The Experience of Parental Conflict in Parallel Parenting Custody Arrangements
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Within Canada, parallel parenting plans have been introduced to manage parental conflict in cases of high conflict divorce (Epstein & Madsen, 2004). Since parallel parenting plans are a relatively novel form of custody order, limited research exists pertaining to their effectiveness and impact on the lives of families. The purpose of this dissertation was to explore the experience of parallel parenting. However, since participants were reluctant to discuss this experience directly, the focus of this dissertation shifted to the experience of conflict. Individual interviews with eight participants (five mothers and three fathers) with direct knowledge or experience with parallel parenting plans volunteered to participate in this qualitative study. Interviews followed a reflexive-dyadic interview model and were analyzed using thematic analysis. Thematic analysis identified three common themes across the cases: (a) Attributions of responsibility: Self versus other; participants attributed responsibility for the parenting conflict to their former partners; (b) Who knows best; participants believed that they, and only they, knew what was best for their child; neither their former partners nor the court system were recognized as being able to accurately judge this; and (c) Desire for a resolution; the participants believed that they were more motivated than their former partners to desist from conflict; their willingness to cooperate was associated with a reduction in conflict and improved the parenting relationship and post-divorce adjustment of their child. The themes held dramatically different meaning across cases depending on the context of their relationships. Overall, participants reported a reduction in conflict over time. However, the reported reduction in conflict was found to vary with the participants’ level of satisfaction with the imposed arrangement, the quality of conflict in the parenting relationship, and subsequent willingness to cooperate with their former partners. How these variables relate to the parallel parenting custody arrangement remains unknown. Difficulties with research on parallel parenting custody arrangements and directions for further research are discussed.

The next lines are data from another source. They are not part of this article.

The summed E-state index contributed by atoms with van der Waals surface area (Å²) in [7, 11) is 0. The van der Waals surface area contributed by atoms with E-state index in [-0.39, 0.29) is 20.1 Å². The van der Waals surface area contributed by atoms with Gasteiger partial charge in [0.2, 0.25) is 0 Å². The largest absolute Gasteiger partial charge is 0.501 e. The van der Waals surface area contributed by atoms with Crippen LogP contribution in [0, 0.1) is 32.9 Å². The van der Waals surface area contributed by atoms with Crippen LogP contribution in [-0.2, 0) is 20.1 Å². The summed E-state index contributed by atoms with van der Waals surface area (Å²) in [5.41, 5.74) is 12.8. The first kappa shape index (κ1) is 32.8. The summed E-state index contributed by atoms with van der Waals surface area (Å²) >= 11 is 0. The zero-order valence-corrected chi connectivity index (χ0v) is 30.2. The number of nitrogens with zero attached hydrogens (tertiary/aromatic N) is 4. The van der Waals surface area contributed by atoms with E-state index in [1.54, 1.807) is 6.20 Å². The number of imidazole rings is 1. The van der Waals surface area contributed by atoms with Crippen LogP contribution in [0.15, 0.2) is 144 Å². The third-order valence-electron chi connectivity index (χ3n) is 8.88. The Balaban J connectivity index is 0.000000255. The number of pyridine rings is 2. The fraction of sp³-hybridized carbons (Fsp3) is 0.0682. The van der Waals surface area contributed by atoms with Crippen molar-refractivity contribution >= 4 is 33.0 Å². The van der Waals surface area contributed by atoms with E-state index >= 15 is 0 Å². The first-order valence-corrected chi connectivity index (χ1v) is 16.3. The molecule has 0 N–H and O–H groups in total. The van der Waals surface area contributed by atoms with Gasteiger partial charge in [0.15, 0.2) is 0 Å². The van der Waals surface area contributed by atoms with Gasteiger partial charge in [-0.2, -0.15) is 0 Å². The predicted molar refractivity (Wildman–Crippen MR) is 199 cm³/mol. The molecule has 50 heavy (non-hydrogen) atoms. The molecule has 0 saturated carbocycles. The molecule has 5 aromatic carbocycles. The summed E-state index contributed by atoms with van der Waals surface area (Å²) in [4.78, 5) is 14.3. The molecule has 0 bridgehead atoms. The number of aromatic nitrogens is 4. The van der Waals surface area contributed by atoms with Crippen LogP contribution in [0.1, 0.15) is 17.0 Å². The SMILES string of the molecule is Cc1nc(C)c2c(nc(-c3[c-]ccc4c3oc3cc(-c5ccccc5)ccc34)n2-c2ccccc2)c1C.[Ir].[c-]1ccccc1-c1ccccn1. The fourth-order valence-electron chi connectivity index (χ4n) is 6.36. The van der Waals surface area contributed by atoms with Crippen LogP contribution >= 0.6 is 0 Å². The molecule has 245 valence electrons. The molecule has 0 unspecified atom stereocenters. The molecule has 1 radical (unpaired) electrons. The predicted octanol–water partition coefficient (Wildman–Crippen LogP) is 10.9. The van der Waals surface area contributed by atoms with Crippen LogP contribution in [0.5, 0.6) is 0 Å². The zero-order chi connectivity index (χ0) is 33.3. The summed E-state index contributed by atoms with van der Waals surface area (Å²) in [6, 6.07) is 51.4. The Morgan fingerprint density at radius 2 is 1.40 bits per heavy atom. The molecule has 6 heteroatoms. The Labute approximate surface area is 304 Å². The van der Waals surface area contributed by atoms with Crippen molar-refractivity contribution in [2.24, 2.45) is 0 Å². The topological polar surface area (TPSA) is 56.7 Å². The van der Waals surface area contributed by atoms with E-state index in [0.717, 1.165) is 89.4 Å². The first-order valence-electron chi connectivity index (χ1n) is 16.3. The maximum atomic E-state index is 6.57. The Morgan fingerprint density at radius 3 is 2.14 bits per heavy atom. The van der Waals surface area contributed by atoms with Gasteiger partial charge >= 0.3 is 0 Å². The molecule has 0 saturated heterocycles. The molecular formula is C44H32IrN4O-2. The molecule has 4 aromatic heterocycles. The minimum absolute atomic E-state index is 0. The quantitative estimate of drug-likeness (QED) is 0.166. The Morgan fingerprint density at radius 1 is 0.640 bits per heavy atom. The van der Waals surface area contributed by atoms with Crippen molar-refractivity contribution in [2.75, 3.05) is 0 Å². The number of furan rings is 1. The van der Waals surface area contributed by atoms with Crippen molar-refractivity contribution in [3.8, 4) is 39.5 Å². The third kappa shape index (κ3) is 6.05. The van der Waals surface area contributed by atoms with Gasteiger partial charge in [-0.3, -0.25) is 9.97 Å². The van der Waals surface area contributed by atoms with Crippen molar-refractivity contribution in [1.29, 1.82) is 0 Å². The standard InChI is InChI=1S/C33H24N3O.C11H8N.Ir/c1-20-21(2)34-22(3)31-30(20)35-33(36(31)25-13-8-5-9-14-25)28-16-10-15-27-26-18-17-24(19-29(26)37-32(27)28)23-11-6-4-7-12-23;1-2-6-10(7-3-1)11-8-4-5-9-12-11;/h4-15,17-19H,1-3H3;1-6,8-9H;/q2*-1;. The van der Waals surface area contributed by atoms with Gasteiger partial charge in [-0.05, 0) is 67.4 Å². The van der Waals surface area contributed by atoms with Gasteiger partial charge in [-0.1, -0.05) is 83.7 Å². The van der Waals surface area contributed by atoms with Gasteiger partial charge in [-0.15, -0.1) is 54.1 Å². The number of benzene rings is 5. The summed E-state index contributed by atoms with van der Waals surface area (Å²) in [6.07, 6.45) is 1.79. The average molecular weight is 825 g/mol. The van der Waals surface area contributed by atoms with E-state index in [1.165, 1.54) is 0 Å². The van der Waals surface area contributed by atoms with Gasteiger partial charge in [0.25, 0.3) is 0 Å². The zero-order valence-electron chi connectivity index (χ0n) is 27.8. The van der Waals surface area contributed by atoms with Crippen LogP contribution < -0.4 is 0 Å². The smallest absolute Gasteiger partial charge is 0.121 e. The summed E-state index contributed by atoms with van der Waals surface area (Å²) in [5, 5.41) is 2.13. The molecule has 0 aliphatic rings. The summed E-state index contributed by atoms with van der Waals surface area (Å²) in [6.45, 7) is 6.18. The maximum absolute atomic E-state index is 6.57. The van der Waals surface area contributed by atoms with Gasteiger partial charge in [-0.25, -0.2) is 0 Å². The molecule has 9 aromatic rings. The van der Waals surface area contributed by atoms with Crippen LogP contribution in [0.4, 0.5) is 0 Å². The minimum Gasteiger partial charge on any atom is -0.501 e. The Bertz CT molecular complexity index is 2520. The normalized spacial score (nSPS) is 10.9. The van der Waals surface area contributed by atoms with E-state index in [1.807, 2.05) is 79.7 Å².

DegreeDoctor of Philosophy (Ph.D.)
CommitteeChartier, Brian; Lawson, Karen; Kinzel, Audrey
Copyright DateDecember 2012
High conflict Divorce